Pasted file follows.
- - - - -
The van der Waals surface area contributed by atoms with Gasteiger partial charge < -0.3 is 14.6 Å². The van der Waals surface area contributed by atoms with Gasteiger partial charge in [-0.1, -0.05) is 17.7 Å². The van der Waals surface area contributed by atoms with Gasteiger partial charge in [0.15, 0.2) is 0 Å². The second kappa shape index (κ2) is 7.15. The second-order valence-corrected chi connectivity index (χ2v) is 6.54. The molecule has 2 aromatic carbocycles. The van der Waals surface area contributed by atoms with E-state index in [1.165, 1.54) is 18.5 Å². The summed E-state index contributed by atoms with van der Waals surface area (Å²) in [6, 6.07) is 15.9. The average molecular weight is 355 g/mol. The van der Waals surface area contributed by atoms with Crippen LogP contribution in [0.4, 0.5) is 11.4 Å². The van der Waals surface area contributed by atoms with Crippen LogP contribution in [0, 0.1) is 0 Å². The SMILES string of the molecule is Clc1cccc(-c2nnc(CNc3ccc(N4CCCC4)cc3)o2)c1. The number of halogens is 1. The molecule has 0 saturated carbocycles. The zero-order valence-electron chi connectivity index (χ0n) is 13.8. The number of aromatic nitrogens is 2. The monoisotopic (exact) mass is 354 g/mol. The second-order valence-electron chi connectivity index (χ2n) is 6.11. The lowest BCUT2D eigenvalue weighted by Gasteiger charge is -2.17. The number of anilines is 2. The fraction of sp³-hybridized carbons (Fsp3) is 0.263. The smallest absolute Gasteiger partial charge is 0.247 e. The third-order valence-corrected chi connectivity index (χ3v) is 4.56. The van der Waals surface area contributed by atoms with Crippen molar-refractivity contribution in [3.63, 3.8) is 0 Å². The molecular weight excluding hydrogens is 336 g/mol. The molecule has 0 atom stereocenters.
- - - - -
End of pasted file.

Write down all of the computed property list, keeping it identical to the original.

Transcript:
The van der Waals surface area contributed by atoms with Gasteiger partial charge < -0.3 is 14.6 Å². The van der Waals surface area contributed by atoms with Gasteiger partial charge in [-0.1, -0.05) is 17.7 Å². The van der Waals surface area contributed by atoms with Gasteiger partial charge in [0.15, 0.2) is 0 Å². The second kappa shape index (κ2) is 7.15. The second-order valence-corrected chi connectivity index (χ2v) is 6.54. The molecule has 2 aromatic carbocycles. The van der Waals surface area contributed by atoms with E-state index in [1.165, 1.54) is 18.5 Å². The summed E-state index contributed by atoms with van der Waals surface area (Å²) in [6, 6.07) is 15.9. The average molecular weight is 355 g/mol. The van der Waals surface area contributed by atoms with Crippen LogP contribution in [0.4, 0.5) is 11.4 Å². The van der Waals surface area contributed by atoms with Crippen LogP contribution in [0, 0.1) is 0 Å². The SMILES string of the molecule is Clc1cccc(-c2nnc(CNc3ccc(N4CCCC4)cc3)o2)c1. The number of halogens is 1. The molecule has 0 saturated carbocycles. The zero-order valence-electron chi connectivity index (χ0n) is 13.8. The number of aromatic nitrogens is 2. The monoisotopic (exact) mass is 354 g/mol. The second-order valence-electron chi connectivity index (χ2n) is 6.11. The lowest BCUT2D eigenvalue weighted by Gasteiger charge is -2.17. The number of anilines is 2. The fraction of sp³-hybridized carbons (Fsp3) is 0.263. The smallest absolute Gasteiger partial charge is 0.247 e. The third-order valence-corrected chi connectivity index (χ3v) is 4.56. The van der Waals surface area contributed by atoms with Crippen molar-refractivity contribution in [3.63, 3.8) is 0 Å². The molecular weight excluding hydrogens is 336 g/mol. The molecule has 0 atom stereocenters.